The Steel Cage Match of the Century

I’m from America. In America, when we want to settle our differences, the offended parties have a steel cage-fight. It used to be cock fights but those were too brutal. That became the fifth amendment, changing the fights from cock fights to steel cage-fights. It’s a little-known fact that Thomas Jefferson, John Adams, and George Washington were all mixed martial artists. Anyway, I finally decided to settle the question of which movie is better, Manhunter or Red Dragon.

Both movies are based on the novel Red Dragon by Thomas Harris, the first book in a series of four books that deal with the character Hannibal Lecter. Of all the books in the series, Red Dragon is the one that I haven’t been able to finish. I was disappointed by the lack of Hannibal Lecter and Will Graham, the protagonist, isn’t my favorite character in the series. My theory is that Red Dragon is an early book by Thomas Harris and his writing style was still evolving. My roommate’s theory is that I started with the wrong book in the series, The Silence of the Lambs, thus spoiling me forever to read Red Dragon.
First up is 1986’s Manhunter by Michael Mann. I found the movie to be simultaneously engrossing and frustrating. The plot follows Special Agent Will Graham (William Peterson) as he comes out of retirement to solve a series of serial murders committed by a suspect that law enforcement has dubbed “The Tooth Fairy.”
First of all, it was nice to see some familiar faces in this movie. Brian Cox played Hannibal Lektor (I don’t know why they changed the spelling for this movie.) You remember him as the curmudgeonly Mr. Kreeg in Trick ‘r Treat. Tom Noonan played Francis Dollarhyde, but you remember him as the creepy Satanist, Mr. Ulman, in House of the Devil. Finally, Stephen Lang plays my favorite movie paparazzo, Freddie Freddy Lounds. It’s weird, I was reading something about Manhunter that spelled Freddy’s name as “Freddie” and I’ve been misspelling it like that ever since. It’s like malware has infected my brain. Anyway, you remember him from my 100% accurate picture of him in the Avatar body-armour fighting a t-rex. Also, he’s Commander Taylor on Terra Nova, the dinosauriest show on t.v. It took me awhile to make the connection between the two, then I was just excited that Taylor used to be a ginge.
Anyway, as a visual artist, I found Manhunter to be very interesting. Michael Mann seems to favor symmetry in his shots and cool pastel lights.

That’s Will Graham with his wife, Molly (Kim Greist.) Often, when the two are together, they’re filmed in a cool blue light.

In contrast, when there’s a shot of Francis Dollarhyde, he’s usually in a hectic magenta or an acid green light. It’s as if Mann is trying to contrast the calmness of Graham’s domestic life with the mental disorder of Dollarhyde’s life.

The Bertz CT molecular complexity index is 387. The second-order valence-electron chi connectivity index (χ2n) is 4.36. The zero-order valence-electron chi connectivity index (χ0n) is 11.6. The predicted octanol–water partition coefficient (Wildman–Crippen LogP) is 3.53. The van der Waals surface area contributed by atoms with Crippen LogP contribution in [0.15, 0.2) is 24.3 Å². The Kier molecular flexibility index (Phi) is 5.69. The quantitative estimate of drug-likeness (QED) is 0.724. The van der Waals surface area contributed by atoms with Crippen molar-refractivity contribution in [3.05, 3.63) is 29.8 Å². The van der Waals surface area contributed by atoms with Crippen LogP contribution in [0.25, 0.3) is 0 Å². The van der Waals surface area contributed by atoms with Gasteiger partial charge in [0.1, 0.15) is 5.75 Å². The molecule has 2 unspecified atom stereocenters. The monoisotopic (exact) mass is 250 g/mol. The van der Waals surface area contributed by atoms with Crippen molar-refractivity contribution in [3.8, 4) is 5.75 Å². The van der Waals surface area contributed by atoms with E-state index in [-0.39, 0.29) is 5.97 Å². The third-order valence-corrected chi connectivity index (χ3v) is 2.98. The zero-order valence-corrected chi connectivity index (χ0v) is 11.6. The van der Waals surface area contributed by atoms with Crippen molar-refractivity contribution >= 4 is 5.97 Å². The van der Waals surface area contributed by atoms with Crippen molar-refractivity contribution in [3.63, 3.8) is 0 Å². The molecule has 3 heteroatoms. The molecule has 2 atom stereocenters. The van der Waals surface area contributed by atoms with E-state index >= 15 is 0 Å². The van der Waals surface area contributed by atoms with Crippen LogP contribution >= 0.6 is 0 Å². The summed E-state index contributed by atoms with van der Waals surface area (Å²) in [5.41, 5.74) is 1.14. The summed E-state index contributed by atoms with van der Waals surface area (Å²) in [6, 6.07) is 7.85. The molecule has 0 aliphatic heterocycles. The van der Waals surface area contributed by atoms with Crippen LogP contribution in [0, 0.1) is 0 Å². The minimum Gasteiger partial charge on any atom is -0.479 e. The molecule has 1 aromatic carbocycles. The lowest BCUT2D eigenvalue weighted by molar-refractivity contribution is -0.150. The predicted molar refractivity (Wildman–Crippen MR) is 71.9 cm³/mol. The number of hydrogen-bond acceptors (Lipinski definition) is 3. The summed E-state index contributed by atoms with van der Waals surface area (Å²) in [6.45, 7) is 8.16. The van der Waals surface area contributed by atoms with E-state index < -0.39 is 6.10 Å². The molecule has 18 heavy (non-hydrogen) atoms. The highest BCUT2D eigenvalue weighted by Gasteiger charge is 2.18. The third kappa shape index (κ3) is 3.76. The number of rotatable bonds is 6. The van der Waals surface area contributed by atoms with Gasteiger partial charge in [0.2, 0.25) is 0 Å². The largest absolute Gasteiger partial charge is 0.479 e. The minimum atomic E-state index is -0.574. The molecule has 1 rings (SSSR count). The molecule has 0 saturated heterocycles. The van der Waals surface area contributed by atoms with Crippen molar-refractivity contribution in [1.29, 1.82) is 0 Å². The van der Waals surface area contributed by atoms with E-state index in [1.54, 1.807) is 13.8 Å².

I also liked the different POV shots utilized in the movie. Oftentimes, when we’re seeing something from Francis’ point of view, we don’t see Francis in the shot. It’s similar to the monster POV used in Halloween. This isn’t a new technique but it’s compelling and not overused. Also, five years before The Silence of the Lambs was released, Mann used the dual POV shots to show the conversations between Lektor and Graham.

Now, pay attention to the bars in the shot. As the scene progresses, the characters are always between the same bars. This shows an insane attention to detail that I can’t help but admire.

Unfortunately, I think that Mann gets tripped up in the visual details. The movie lacks a timeless quality due to its intense eightiesness. Yes, “eightiesness” is a word. It’s not just the fashion, it’s the fashion mixed with the synth music plus the focus on art deco and glass bricks. One part that lacked credibility for me is when Will is leaving the hospital after speaking with Dr. Lektor. Dr. Lektor is housed in the Baltimore State Hospital for the Criminally Insane. It’s a state hospital and described in the books as very run-down, which makes sense. Will is upset in the scene, after Dr. Lektor says that they’re just alike, and you see him running down a series of ramps in the whitest, cleanest, most modern looking building ever. I watched it and never for a minute believed that it was a place that would be used to store the criminally insane. I don’t understand Michael Mann sometimes. He spends so much time establishing the bar placement in a scene but then he seems to shoot himself in the foot with gaffes like that.
What really made this movie a pleasure for me was the performances. I especially loved Tom Noonan as Francis Dollarhyde and Stephen Lang as Freddy Lounds. Noonan really makes Dollarhyde human, with his awkwardness and tics. You feel a pity for someone who’s doing monstrous things.